What engages us? It’s the ability to connect to others in meaningful ways, to create something together, to get done the things that add up to our legacy. Social media in its purest form is the engine that helps us access the people, resources and information, to turn knowledge into insights and actions, make better decisions faster and move at the speed of business today.
The Changing Nature of our Work
Conventional intranet portals significantly slow down information exchange, because their restrictive approaches to content authoring and content management don’t map to today’s world, where news travels fast, everything changes, knowledge is democratized and everything is transparent. Thornton May says that the biggest risk in dealing with change is falling out of sync because we adapt to change at different speeds. Being out of sync also contributes to content sprawl and duplicated work -- in fact, 38 percent of time is often lost duplicating work and searching for information across a business’s systems.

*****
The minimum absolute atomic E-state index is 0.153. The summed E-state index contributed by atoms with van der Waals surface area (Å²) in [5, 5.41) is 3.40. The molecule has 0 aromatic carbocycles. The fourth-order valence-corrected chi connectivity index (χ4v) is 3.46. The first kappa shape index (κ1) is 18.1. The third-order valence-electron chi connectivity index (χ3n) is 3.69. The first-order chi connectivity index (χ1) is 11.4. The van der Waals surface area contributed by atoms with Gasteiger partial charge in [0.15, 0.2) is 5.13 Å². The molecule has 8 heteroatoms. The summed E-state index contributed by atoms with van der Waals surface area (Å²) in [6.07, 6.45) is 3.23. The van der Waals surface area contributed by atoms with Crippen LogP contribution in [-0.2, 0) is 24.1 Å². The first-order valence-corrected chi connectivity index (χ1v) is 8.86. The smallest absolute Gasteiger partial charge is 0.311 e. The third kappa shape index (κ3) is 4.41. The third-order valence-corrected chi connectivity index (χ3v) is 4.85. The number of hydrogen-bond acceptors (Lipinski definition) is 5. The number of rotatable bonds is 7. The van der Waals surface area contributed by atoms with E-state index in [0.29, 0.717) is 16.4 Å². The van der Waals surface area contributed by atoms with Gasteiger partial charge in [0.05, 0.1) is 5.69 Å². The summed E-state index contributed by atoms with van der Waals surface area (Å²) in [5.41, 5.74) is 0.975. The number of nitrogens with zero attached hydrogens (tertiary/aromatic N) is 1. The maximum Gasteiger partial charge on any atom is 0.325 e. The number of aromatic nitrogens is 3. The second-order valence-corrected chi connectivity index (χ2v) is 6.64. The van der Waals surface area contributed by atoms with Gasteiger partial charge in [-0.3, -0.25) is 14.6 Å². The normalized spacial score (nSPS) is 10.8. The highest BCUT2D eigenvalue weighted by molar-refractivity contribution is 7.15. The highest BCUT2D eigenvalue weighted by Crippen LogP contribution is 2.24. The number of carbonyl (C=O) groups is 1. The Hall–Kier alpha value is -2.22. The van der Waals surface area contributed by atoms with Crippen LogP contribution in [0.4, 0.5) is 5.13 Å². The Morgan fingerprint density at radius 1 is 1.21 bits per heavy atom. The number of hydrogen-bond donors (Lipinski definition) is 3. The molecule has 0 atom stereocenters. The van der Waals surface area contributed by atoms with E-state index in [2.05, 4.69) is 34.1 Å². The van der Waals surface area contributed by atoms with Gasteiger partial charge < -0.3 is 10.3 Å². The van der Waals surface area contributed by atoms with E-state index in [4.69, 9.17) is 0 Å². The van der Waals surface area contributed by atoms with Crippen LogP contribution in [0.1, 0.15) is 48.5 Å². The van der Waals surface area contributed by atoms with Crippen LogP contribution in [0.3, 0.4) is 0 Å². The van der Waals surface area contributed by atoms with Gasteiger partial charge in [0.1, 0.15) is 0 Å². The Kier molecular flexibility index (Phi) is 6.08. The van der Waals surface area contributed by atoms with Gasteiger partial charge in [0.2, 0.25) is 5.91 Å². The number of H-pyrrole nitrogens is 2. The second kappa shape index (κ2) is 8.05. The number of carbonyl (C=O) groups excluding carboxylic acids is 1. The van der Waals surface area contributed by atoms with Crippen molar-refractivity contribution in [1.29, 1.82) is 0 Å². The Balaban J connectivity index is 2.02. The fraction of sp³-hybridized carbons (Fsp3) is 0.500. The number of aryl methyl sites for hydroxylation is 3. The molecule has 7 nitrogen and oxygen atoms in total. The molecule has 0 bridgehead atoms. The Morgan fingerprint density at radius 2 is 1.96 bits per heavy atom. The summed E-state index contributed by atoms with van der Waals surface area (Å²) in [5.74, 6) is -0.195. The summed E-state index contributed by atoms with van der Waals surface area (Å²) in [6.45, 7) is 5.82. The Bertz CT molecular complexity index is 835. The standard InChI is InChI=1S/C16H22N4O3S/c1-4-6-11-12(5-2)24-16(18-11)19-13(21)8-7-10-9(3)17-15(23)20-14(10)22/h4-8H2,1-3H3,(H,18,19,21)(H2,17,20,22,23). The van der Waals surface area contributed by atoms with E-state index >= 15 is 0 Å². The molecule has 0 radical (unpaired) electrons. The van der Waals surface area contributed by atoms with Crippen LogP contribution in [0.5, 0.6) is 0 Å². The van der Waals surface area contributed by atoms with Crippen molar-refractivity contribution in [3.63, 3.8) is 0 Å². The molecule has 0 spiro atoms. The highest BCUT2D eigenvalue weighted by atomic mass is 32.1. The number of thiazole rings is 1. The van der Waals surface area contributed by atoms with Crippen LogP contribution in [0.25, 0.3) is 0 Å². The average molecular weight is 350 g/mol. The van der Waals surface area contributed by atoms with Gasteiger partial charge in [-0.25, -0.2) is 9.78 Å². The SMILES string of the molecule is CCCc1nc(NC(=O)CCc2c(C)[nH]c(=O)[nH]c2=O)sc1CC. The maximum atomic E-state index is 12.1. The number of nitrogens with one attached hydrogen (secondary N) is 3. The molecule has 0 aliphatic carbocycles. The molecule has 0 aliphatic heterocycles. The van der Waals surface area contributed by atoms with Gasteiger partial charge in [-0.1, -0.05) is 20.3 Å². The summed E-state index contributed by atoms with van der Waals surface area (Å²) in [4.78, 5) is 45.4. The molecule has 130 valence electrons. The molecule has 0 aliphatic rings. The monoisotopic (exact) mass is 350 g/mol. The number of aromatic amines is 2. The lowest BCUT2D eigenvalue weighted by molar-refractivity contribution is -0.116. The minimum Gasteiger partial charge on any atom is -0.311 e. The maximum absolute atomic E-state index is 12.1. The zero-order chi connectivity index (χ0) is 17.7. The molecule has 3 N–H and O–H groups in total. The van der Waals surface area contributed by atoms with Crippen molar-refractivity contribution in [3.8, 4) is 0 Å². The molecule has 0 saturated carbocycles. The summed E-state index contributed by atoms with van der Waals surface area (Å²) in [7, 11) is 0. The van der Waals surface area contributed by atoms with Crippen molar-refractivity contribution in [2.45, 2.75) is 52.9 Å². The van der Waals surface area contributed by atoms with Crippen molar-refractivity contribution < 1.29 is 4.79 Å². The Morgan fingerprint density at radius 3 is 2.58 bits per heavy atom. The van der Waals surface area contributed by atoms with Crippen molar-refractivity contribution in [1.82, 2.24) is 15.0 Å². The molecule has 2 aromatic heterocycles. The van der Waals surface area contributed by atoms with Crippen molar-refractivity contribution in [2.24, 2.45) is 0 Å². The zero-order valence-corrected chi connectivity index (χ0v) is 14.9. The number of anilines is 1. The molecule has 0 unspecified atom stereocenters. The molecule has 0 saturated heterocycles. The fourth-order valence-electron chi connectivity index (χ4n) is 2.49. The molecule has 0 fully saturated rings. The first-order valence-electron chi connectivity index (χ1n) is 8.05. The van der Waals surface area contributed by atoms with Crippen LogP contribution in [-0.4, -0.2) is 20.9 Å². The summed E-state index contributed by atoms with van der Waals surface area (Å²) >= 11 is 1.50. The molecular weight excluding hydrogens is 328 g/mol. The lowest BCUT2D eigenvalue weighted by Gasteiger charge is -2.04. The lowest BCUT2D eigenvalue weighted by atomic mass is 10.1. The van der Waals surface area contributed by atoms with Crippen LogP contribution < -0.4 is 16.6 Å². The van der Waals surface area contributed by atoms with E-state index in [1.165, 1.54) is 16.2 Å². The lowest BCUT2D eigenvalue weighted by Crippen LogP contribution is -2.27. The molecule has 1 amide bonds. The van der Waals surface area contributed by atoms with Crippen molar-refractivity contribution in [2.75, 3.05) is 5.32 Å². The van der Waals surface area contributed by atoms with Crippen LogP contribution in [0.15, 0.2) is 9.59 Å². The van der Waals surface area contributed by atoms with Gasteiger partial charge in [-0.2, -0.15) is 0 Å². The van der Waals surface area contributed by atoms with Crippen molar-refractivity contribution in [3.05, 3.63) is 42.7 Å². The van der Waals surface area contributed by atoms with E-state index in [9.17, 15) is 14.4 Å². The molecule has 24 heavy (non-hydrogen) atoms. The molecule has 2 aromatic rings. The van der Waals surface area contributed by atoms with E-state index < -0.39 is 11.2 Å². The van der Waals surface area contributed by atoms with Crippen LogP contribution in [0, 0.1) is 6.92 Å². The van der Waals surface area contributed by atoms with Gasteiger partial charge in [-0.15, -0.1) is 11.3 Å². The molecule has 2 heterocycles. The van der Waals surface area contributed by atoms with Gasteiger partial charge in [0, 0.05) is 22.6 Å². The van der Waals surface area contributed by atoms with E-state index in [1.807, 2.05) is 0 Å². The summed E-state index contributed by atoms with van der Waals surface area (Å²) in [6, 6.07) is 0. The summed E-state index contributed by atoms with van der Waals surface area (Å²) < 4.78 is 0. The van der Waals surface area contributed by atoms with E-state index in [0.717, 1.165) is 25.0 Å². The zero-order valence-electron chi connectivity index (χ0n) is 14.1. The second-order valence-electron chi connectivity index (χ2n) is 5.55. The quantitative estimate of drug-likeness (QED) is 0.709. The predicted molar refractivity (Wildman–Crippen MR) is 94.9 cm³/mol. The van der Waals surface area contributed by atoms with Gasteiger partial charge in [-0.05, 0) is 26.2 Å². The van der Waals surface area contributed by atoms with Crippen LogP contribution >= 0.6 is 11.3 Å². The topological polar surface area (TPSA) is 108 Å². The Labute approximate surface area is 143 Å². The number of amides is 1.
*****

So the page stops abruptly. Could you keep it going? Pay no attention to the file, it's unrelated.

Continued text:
Furthermore, according to Aragon Research, a limitation of intranet is “the amount of technical involvement needed to make them function, and to add new capabilities; this has tended to keep them out of sync with dynamically changing needs.”
The Work Hub
The real opportunity lies in merging the reach and authoritativeness of the intranet with dynamic and collaborative qualities of an enterprise social network – thus creating a social work hub. This requires that we update our thinking about both enterprise social networks and intranet portals.